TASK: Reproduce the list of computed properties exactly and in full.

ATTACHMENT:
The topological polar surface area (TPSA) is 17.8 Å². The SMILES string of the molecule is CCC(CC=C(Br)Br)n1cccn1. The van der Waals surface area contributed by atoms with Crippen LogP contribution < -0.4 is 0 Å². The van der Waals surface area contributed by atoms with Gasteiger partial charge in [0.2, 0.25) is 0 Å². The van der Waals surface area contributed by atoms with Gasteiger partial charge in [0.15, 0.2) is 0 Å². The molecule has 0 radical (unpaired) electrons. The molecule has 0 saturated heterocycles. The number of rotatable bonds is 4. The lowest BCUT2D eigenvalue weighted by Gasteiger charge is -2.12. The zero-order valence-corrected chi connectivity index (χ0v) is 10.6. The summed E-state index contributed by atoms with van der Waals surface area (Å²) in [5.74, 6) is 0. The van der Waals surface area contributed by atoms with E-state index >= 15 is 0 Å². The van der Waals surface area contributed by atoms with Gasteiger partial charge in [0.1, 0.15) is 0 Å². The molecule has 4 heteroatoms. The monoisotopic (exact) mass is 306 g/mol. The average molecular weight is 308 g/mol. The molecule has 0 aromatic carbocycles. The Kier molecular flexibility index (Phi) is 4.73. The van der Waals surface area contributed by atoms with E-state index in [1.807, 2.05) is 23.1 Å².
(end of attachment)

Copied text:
The topological polar surface area (TPSA) is 17.8 Å². The SMILES string of the molecule is CCC(CC=C(Br)Br)n1cccn1. The van der Waals surface area contributed by atoms with Crippen LogP contribution < -0.4 is 0 Å². The van der Waals surface area contributed by atoms with Gasteiger partial charge in [0.2, 0.25) is 0 Å². The van der Waals surface area contributed by atoms with Gasteiger partial charge in [0.15, 0.2) is 0 Å². The molecule has 0 radical (unpaired) electrons. The molecule has 0 saturated heterocycles. The number of rotatable bonds is 4. The lowest BCUT2D eigenvalue weighted by Gasteiger charge is -2.12. The zero-order valence-corrected chi connectivity index (χ0v) is 10.6. The summed E-state index contributed by atoms with van der Waals surface area (Å²) in [5.74, 6) is 0. The van der Waals surface area contributed by atoms with E-state index >= 15 is 0 Å². The van der Waals surface area contributed by atoms with Gasteiger partial charge in [0.1, 0.15) is 0 Å². The molecule has 4 heteroatoms. The monoisotopic (exact) mass is 306 g/mol. The average molecular weight is 308 g/mol. The molecule has 0 aromatic carbocycles. The Kier molecular flexibility index (Phi) is 4.73. The van der Waals surface area contributed by atoms with E-state index in [1.807, 2.05) is 23.1 Å².